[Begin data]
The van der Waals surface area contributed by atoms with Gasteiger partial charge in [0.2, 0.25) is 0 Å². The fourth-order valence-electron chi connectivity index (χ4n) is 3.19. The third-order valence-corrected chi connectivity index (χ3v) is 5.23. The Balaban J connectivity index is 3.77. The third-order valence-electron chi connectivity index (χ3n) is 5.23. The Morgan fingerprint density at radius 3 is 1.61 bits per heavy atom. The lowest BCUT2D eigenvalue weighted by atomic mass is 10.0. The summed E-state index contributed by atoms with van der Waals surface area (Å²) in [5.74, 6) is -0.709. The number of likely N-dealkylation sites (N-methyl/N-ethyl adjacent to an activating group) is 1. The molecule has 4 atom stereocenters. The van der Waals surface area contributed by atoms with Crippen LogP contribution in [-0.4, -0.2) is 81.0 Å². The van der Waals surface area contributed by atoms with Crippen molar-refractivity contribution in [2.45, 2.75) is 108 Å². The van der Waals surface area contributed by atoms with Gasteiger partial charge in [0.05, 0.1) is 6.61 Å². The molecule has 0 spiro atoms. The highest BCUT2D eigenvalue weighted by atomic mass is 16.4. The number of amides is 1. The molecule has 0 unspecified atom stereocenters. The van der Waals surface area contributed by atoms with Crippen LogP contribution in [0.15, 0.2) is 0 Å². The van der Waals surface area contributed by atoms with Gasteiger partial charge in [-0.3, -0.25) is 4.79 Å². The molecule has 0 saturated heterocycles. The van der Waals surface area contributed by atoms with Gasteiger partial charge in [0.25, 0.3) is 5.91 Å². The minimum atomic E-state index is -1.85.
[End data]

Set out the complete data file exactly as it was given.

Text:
The van der Waals surface area contributed by atoms with Gasteiger partial charge in [0.2, 0.25) is 0 Å². The fourth-order valence-electron chi connectivity index (χ4n) is 3.19. The third-order valence-corrected chi connectivity index (χ3v) is 5.23. The Balaban J connectivity index is 3.77. The third-order valence-electron chi connectivity index (χ3n) is 5.23. The Morgan fingerprint density at radius 3 is 1.61 bits per heavy atom. The lowest BCUT2D eigenvalue weighted by atomic mass is 10.0. The summed E-state index contributed by atoms with van der Waals surface area (Å²) in [5.74, 6) is -0.709. The number of likely N-dealkylation sites (N-methyl/N-ethyl adjacent to an activating group) is 1. The molecule has 4 atom stereocenters. The van der Waals surface area contributed by atoms with Crippen LogP contribution in [-0.4, -0.2) is 81.0 Å². The van der Waals surface area contributed by atoms with Crippen molar-refractivity contribution in [2.45, 2.75) is 108 Å². The van der Waals surface area contributed by atoms with Gasteiger partial charge in [0.05, 0.1) is 6.61 Å². The molecule has 0 spiro atoms. The highest BCUT2D eigenvalue weighted by atomic mass is 16.4. The number of amides is 1. The molecule has 0 unspecified atom stereocenters. The van der Waals surface area contributed by atoms with Crippen LogP contribution in [0.15, 0.2) is 0 Å². The van der Waals surface area contributed by atoms with Gasteiger partial charge in [-0.3, -0.25) is 4.79 Å². The molecule has 0 saturated heterocycles. The van der Waals surface area contributed by atoms with Gasteiger partial charge in [0.25, 0.3) is 5.91 Å². The minimum atomic E-state index is -1.85.